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Taming the Saxophone

Lloyd

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207
Here's a copy of a PM I sent to Pete, which he has asked me to post on the forum as the answer is quite complex:

Hi Pete,

So far I've only really been practising the major scales so I started on your book to widen my practice sessions. However I'm a bit confused because page 3 bar 5 of the first exercise shows F Major (F7) arpeggio with an Eb in the key signature rather than just the Bb.
Also, could you explain the symbol in bar 7 on the A7 scale? (The o with the diagonal line through it).

Thanks.
 

Pete Thomas

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page 3 bar 5 of the first exercise shows F Major (F7) arpeggio with an Eb in the key signature rather than just the Bb.
Very quick answer for now:

For each each key you can "build" a chord on each degree of the scale by playing alternate notes.

So in Bb, for the first degree we take the alternate notes (bold): Bb C D Eb F G A Bb and chord is Bb D F A, called Bb major 7.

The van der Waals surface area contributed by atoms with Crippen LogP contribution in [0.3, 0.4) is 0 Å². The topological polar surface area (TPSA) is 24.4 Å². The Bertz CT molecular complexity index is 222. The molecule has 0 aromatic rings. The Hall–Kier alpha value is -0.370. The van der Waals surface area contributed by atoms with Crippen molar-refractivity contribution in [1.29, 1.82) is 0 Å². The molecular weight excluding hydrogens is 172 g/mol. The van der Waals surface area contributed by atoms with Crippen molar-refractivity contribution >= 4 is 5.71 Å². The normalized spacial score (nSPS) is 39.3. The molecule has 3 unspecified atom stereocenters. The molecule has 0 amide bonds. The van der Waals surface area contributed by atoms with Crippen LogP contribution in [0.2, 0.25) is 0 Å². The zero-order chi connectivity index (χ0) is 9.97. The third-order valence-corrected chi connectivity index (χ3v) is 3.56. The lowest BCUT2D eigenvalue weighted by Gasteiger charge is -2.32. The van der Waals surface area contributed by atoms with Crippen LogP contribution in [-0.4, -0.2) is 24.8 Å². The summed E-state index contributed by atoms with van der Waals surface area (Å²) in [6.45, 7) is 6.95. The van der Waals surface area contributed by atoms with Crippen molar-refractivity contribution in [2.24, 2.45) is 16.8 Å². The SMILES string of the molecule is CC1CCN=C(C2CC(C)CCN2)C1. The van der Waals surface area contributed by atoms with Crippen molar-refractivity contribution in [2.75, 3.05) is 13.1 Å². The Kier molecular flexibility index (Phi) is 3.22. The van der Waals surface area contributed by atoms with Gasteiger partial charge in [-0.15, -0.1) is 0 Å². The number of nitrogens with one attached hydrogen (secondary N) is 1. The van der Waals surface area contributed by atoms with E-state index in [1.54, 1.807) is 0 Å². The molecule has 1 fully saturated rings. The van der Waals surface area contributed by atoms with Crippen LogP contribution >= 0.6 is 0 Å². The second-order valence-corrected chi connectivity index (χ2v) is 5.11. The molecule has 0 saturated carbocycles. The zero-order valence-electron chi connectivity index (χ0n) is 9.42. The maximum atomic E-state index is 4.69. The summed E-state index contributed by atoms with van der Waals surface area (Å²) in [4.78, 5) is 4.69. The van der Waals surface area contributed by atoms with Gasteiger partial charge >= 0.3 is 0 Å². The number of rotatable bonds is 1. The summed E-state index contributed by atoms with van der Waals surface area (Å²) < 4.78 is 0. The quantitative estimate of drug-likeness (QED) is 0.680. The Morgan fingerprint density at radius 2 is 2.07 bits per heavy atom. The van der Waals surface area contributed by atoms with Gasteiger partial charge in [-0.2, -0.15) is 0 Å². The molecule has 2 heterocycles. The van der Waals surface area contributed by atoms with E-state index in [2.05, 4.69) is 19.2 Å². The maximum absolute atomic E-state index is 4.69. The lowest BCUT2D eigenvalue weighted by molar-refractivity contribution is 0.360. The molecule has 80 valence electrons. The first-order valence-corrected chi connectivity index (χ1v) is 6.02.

If we apply the same process to the next degree of the scale (the second degree = C), we then get this:
C D Eb F G A Bb, so the chord is C Eb G Bb, we call this a C minor 7

when we get to the fifth degree of the Bbscale, ie F, we get this chord:

F G A Bb C D Eb F = F A C Eb. The interval between the root and top note of this chord is smaller than the same interval in the Bb major 7, and this chord is called plain F7, not F major 7. Not necessarily very logical but that's the way it is.

For a more detailed explanation see my beginner jazz theory pages. But it woud also be usful for other people to add their own thoughts on this as it's always good to see things explained in different ways.

The Ø, as Nick says, will hopefully be explained fully by half Diminished (but it's also in the pages I mentioned)
 

Pete C

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344
Another way to look at it: the common 4-note chords are made up of a triad (two stacked intervals of a third) plus another third on top.

All the thirds are either major thirds or minor thirds. The triads can therefore be:
major (min 3 over maj 3)
minor (maj 3 over min 3)
diminished (min 3 over minor 3)
augmented (maj 3 over maj 3) NB this one crops up in minor keys not major

In the major scale (examples from C major scale) there are 4 chord types which occur:
Starting bottom up:
maj 7 chord (eg Cmaj7) = maj 3/min 3/maj 3
min 7 chord (eg Dm7, Em7, Am7) = min 3/maj 3/maj 3
7 chord (eg G7) = maj 3/min 3/min 3